"An individual commits murder in the first degree if: ..... (4) he commits a willful, deliberate and malicious killing or murder during the perpetration of any arson, rape, robbery, burglary, larceny, kidnapping, aircraft piracy, or unlawful throwing, placing, or discharging of a destructive device or bomb."

The Acres decision was based essentially upon the "same transaction" rule for determining whether or not two offenses are identical, as is shown by this statement taken from that opinion:

"There is no doubt that these two offenses were committed at the same time and were parts of a single continuing act inspired by the same criminal intent essential to each offense, and were susceptible to but one punishment, and conviction of one is a bar to conviction of the other... ." 484 S.W.2d at 537.

But, the "same transaction" rule has been expressly rejected twice by this Court since the decision in the Acres case. Duchac v. State, 505 S.W.2d 237 (Tenn. 1973); State v. Black, supra. Thus, not only is Acres contrary to the great weight of authority in this country on the specific issue here involved, it was based upon a legal theory which is no longer recognized as valid by this Court. We, therefore, recognize the inevitable and declare that Acres is overruled.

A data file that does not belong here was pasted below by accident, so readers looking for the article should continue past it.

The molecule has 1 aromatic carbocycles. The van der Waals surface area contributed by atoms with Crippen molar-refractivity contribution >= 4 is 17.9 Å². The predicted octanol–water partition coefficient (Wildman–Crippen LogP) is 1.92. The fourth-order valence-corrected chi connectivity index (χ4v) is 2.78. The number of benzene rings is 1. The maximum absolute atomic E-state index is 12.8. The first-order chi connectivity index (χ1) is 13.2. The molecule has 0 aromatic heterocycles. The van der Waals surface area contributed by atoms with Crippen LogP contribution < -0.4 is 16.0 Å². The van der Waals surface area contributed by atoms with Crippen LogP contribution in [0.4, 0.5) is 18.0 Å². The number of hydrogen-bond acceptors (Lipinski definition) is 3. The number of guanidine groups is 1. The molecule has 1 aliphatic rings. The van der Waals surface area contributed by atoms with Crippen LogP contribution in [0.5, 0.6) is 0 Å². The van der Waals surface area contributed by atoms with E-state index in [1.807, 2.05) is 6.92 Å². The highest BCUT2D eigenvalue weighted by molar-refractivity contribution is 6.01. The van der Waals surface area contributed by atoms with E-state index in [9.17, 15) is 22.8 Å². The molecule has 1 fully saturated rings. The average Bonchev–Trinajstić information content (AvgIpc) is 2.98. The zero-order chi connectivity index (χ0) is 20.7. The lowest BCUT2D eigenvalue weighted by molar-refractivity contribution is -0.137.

We find neither reason nor authority for holding that one who commits murder during the perpetration of a felony named in the T.C.A. § 39-2402(4) cannot or should not be convicted and punished for both the offense of murder in the first degree and for the named felony. Nothing in the statutory definitions of murder in the *293 first degree and of the felonies listed in T.C.A. § 39-2402(4) indicates a legislative intent that conviction and punishment for both offenses should not be permitted. Moreover, we agree with the holding in each of the cases from our sister states, supra, that the felony during the perpetration of which a murder is committed is neither the same offense as murder in the first degree nor a lesser offense included within that charge; hence, to permit convictions and punishments for both murder in the first degree and the other felony to stand in no way offends the constitutional protection from double jeopardy.

The judgment of the Court of Criminal Appeals reversing the conviction of each defendant of the offense of armed robbery and dismissing the indictments charging armed robbery is reversed and the robbery charges are remanded to the trial court for a new trial; the judgment of the Court of Criminal Appeals reversing the convictions for murder in the first degree and the remanding of the murder charges to the trial court for a new trial, as to each defendant, is affirmed. Costs incurred in this Court are taxed against the defendants.

FONES, C.J., and COOPER, HENRY and HARBISON, JJ., concur.